In Middlebury, 51 students are taking online classes this summer and 12 are taking classes that meet online and on the ground.
DRUMMING UP FUNDS
But services that operate adult learning programs are running into a reality that’s putting stress on continuing education programs through the country: budget cutbacks.
The Patricia A. Hannaford Career Center in Middlebury is a third option for young adults interested in further education.
The center offers vocational training in fields like nursing or computer science for adults of all ages, and the program is also looking to increase training in technical fields. Currently, the majority of adults enrolled in night classes at the center are over the age of 35, according to Denise Senesac, a counselor at the center.
Despite high interest, money is tight. Already, decreases in funding available through the Vermont Student Assistance Corps (VSAC) have affected the Hannaford Center’s numbers.
“Each year the legislature appropriates a certain amount of money (for VSAC), and each year that money seems to be running out earlier,” said Lynn Coale, the director of the Hannaford Career Center.
The career center isn’t alone in watching budget numbers with concern. Crocker, whose Vermont Adult Learning programs are mostly funded through state and federal grants anticipates that her program will come under “severe financial stress.”
A SELF-IMPROVEMENT PROJECT
Although most young adults enroll in these various continuing education programs to work toward their career goals, some take classes outside of the context of their careers.
Maurice Bissonnette, 25, works at the Jiffy Mart in New Haven and attends an open class at Vermont Adult Learning every Wednesday to improve his writing and composition skills.
Bissonnette wants to improve his composition and grammar skills so he can work on the short stories and movie scripts that he writes in the small attic of the Monkton house he rents.
“I really wanted to get a better grasp of the English language,” he said after explaining that he often felt out of place in high school English classes. Already, he said, improving his language skills has made him feel more self-assured.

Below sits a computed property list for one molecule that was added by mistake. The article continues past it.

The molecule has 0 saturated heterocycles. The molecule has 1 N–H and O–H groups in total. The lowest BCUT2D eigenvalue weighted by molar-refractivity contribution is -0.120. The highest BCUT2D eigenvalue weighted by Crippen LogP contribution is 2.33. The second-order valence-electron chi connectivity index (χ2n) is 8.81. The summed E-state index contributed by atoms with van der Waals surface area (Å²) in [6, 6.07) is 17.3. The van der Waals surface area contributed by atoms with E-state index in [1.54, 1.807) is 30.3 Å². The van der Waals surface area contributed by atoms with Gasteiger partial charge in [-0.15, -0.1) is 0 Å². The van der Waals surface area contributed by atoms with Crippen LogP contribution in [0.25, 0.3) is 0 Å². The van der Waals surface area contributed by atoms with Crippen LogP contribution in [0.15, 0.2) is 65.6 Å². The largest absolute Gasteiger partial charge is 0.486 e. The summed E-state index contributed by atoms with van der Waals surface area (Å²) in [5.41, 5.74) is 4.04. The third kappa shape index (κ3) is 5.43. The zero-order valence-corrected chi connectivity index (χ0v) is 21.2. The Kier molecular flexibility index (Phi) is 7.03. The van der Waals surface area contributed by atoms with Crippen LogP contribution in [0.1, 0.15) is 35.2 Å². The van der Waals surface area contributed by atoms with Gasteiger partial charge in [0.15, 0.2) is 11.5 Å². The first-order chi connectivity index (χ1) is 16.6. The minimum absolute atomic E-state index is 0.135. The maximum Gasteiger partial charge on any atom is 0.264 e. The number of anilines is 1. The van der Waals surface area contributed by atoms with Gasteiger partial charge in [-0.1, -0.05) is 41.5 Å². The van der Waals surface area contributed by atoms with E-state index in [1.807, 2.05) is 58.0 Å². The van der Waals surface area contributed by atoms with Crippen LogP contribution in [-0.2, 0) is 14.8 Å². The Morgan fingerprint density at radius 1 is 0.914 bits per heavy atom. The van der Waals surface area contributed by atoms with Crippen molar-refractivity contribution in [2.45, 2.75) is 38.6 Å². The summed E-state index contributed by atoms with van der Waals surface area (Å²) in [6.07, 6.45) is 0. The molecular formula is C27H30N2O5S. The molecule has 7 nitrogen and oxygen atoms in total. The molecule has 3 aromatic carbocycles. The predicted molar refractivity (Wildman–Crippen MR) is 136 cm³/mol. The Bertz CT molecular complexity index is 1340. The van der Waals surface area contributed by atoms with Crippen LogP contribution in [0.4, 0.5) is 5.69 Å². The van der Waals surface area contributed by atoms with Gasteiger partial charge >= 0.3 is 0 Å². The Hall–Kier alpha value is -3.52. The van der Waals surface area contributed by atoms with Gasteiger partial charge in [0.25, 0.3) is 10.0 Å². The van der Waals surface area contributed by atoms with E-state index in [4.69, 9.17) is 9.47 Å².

But also, Bissonnette wants to improve his writing skills in the hopes of applying to jobs, and possibly going to college.
“One thing that stands in my way is not being able to spell well and feeling uncomfortable writing a letter or a resumé,” he said. “Already, I’ve noticed that I’m spelling so much better, and I’ve been writing tons.”
Reporter George Altshuler is at email@example.com.
You’ve seen the headlines, you’ve heard the personal stories from friends and neighbors: Vermont needs to create more opportunities for its young people or else they will leave the state. But many young adults choose to stay here and many others return after a few years away.
The “Making a life in Addison County” series will take a closer look at the lives of the 7,000 people between ages 20 and 34 who live in this county. What are they doing? Why did they stay or come back? How are they making it? Among other things, the series will look at the effect of the tough job market on the lives of young adults, whether they plan on remaining in the area and how they see the future of Addison County.
It will include profiles in the newspaper, and a weekly multimedia profile. Find them here.
And if you have a story that deserves to be told about your decision to make Vermont your home, we want to hear from you. E-mail tips and ideas to firstname.lastname@example.org or call 388-4944.
Young adults in Addison County by the numbers:
Source: U.S. Census Bureau